A national "electronic university" offering college courses and direct communication with professors is offering 170 courses by home computer, a group of computer entrepreneurs announced yesterday.

The profit-making venture, called TeleLearning Systems, will sell equipment to connect home computers to professors via phone lines. The company also will recruit teachers--several thousand within the next two years--ranging from retired people to full professors at major colleges.

Secretary of Education T.H. Bell, who attended the announcement ceremonies, praised the new business and said the administration was "excited about the concept . . . .

"The thrilling thing about . . . the electronic university is its flexibility and its adaptability as far as its ability to reach all learners on all levels, and then to teach them where they are, and then to individualize the instruction for each and every student . . . ."

The idea is a cross between the correspondence course and the computer.

Americans now own about 11 million home computers and the number is expected to increase to more than 30 million within the next 18 months. More than 70 universities now offer about 12,000 different correspondence courses.

"The trouble is that when you are working on a course and you are interested, you want to communicate with the teacher, you want to get results of questions and tests back right now, not three weeks from now in the mail," said company Chairman Ronald F. Gordon, the former chief executive officer of Atari Inc.

The new system offers an "electronic mailbox" that allows teacher and student to send each other messages and test results daily.

The company now offers 170 courses from 200 teachers and backup instructors, with subjects ranging from human sexuality and "crap shooting for the innocent" to a lecture on James Joyce and lessons in contemporary American poetry. The company expects to offer about 500 courses from 800 teachers beginning early next year.

The courses will carry no formal credit, but the company has recruited 15 colleges and universities to try out the network.

Colleges may allow credit for the courses, Gordon said, and the company also will offer courses that will prepare students to take the degree-equivalency tests of many states and university systems, such as the New York Regents college equivalency exams.

Gordon said he believes that current negotiations will lead by next year to a number of colleges granting credit for courses offered by the company or the colleges themselves.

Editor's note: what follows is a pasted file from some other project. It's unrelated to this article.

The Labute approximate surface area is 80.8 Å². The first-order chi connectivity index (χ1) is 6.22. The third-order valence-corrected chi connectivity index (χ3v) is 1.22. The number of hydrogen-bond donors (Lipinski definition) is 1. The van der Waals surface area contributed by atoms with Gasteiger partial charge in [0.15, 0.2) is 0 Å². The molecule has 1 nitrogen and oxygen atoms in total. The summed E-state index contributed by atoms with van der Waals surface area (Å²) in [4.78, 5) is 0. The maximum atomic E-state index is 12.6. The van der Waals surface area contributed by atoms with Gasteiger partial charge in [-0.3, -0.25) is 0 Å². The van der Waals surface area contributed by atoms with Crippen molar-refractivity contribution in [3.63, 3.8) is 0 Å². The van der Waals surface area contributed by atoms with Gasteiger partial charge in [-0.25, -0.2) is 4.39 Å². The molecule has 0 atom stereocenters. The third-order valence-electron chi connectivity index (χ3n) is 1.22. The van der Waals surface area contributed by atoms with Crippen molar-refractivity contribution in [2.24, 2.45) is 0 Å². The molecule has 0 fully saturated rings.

The system is to work this way: the owner of any of a wide variety of home computers, from the $200 to the $10,000 models, will buy from TeleLearning a "knowledge package" consisting chiefly of a course catalog and a sophisticated computer program linking the computer with the company's network of teachers.

The "knowledge package" will vary in price from just over $100 to about $230. The company expects to make its profit through sales of this package.

After the initial purchase of the package, a computer owner may sign up for any number of courses. The cost will vary according to how much the teacher charges per lesson-hour, ranging from $35 to $150 for courses from well-known professors or experts.

The course fee covers telephone charges and network transmission charges as well the "electronic lectures." The student will receive the text of lectures, and graphics to accompany them, transmitted from the teacher.

In addition to receiving prepared course material, the student will be able to stop in mid-lesson during certain hours each week and type out questions to the teacher, who will receive the question within seconds and be able to answer it immediately. This will allow direct communication between teacher and student.

Gordon predicted that within two years the "electronic university" would have a million students and become the world's largest private educational institution.

He said the company would not seek accreditation directly, but would work through established universities, businesses and government agencies, allowing them to write their own courses and use their own teachers over the network.